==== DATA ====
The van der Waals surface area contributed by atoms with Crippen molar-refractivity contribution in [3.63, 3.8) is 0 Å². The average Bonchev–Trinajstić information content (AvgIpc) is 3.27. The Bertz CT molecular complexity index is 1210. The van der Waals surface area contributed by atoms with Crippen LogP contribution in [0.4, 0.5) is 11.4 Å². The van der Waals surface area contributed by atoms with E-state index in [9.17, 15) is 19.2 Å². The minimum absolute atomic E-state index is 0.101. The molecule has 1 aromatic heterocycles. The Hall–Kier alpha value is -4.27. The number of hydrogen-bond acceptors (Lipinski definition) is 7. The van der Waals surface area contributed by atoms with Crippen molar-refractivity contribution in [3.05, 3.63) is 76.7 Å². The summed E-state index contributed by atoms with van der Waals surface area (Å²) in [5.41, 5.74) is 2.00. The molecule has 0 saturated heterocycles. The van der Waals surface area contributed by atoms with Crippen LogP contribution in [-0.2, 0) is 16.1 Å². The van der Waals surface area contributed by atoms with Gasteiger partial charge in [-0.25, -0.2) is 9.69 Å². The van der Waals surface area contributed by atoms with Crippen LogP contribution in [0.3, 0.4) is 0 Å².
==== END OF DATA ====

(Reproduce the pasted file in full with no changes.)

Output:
The van der Waals surface area contributed by atoms with Crippen molar-refractivity contribution in [3.63, 3.8) is 0 Å². The average Bonchev–Trinajstić information content (AvgIpc) is 3.27. The Bertz CT molecular complexity index is 1210. The van der Waals surface area contributed by atoms with Crippen LogP contribution in [0.4, 0.5) is 11.4 Å². The van der Waals surface area contributed by atoms with E-state index in [9.17, 15) is 19.2 Å². The minimum absolute atomic E-state index is 0.101. The molecule has 1 aromatic heterocycles. The Hall–Kier alpha value is -4.27. The number of hydrogen-bond acceptors (Lipinski definition) is 7. The van der Waals surface area contributed by atoms with Crippen molar-refractivity contribution in [3.05, 3.63) is 76.7 Å². The summed E-state index contributed by atoms with van der Waals surface area (Å²) in [5.41, 5.74) is 2.00. The molecule has 0 saturated heterocycles. The van der Waals surface area contributed by atoms with Crippen LogP contribution in [-0.2, 0) is 16.1 Å². The van der Waals surface area contributed by atoms with Gasteiger partial charge in [-0.25, -0.2) is 9.69 Å². The van der Waals surface area contributed by atoms with Crippen LogP contribution in [0.3, 0.4) is 0 Å².